front page of the metro section of the Kansas City Star and nobody remembers what they said
at all. (Laughter) That bipartisanship works and frankly people
enjoy seeing us politicians be human too.>>Well, I would just say that the song “This
Land is Your Land” fit the part, we didn’t have to say much more.
>>Yes, sir.>>Pat, this is another hard-hitting question.
Will Ron Prince have the Wildcats ready to play this season? (Laughter)
>>Objection, Your Honor.>>You know, that’s a fait accompli. Without
question. And if they can just throw to the tie end a little bit more, that’s sort of
a joke between some of my friends who — I sort of am an assistant coach with Jon Wefald,
Jumping Jon Wefald, as I call him. But at any rate, and I’m always trying to call the
plays. And I don’t have — I don’t have very good patience with the referees. So I also
referee the ball game and coach the ball game and cheer for the Wildcats and cheer for the
Jayhawks obviously when they’re not playing the Wildcats. And but, at any rate, yeah,
we’ll be prepared. I don’t know about that first game. I asked Ron Prince on behalf of
the Wildcat nation why we’re playing Auburn, a top five team, in the first game? And he
indicated that was because we’re playing Texas in the fourth game. (Laughter) So I said,
okay. Let me point out that my two girls went to KU. Everybody who says that I —
(Applause) Everybody knows that I bleed purple and but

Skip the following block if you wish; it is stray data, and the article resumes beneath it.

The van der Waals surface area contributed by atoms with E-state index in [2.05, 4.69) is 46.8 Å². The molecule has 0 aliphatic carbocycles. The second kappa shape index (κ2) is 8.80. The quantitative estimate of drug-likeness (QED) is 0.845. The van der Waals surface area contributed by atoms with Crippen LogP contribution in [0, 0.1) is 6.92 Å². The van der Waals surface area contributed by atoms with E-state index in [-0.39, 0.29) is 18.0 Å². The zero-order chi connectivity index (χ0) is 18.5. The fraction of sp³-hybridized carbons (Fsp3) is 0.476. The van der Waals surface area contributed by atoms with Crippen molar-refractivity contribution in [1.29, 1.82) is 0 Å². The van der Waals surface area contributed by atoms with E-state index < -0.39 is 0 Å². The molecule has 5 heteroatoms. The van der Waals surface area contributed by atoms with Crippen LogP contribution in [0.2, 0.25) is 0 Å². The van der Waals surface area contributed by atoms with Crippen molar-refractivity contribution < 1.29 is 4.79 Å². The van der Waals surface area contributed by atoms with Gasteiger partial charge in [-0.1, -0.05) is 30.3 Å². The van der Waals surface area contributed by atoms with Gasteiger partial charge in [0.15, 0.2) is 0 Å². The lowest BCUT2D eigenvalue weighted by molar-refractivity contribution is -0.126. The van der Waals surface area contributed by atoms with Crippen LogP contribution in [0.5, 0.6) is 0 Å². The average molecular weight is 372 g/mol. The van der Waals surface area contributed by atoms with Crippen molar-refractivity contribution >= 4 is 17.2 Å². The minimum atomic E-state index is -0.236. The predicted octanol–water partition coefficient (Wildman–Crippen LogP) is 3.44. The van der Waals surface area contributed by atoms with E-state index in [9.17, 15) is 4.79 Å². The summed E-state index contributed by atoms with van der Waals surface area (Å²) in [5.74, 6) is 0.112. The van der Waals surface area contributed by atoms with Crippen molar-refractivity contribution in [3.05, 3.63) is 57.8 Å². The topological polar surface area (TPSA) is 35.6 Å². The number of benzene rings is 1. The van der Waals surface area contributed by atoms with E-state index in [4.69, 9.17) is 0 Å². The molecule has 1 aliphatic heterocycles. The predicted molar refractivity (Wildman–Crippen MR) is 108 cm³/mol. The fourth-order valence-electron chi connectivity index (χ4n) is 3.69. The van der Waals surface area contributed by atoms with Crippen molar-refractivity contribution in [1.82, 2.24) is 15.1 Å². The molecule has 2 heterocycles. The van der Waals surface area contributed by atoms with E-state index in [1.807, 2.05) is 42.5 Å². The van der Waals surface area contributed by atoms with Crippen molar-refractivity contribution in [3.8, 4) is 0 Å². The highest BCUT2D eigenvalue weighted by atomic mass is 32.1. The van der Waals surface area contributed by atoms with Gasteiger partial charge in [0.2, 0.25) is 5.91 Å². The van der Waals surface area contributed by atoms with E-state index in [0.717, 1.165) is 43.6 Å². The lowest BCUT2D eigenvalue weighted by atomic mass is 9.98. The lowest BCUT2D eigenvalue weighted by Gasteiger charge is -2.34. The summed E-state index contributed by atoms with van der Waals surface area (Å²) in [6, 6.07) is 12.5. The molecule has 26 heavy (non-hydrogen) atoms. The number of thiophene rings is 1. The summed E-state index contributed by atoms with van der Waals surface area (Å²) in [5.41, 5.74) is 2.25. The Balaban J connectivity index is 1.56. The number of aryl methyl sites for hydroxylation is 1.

I work with Chancellor Hemenway and I work with the University of Kansas. It’s a great
institution. And my girls went to KU. And I couldn’t write those checks. I stopped and
I just, I gave them to Frankie and she wrote them right away. (Laughter)
>>But we’re all Kansans, right, Pat?>>That’s right, we’re all Kansans.
>>This question deserves to be read. It says, “Asked by a 10-year-old.” So we want to honor
that. And you may have addressed this a little bit, but it’s another opportunity to kind
of repeat some of that. What is your position on smear campaigns?
>>I think we have addressed that issue as far as we both talked earlier about campaigns
and we think a responsibility to be truthful with the American people or the people in
our district and certainly the people in the state that we serve. And try to not look at
another person and point out what their faults, what their weaknesses may be, but talk about
our own strengths, and that’s the way we should — and I think that’s what most American people
want to see, too, in campaigns, is what are you going to do for our state? What are you
going to do for our country? And not just take cheap shots or low blows at the opposition.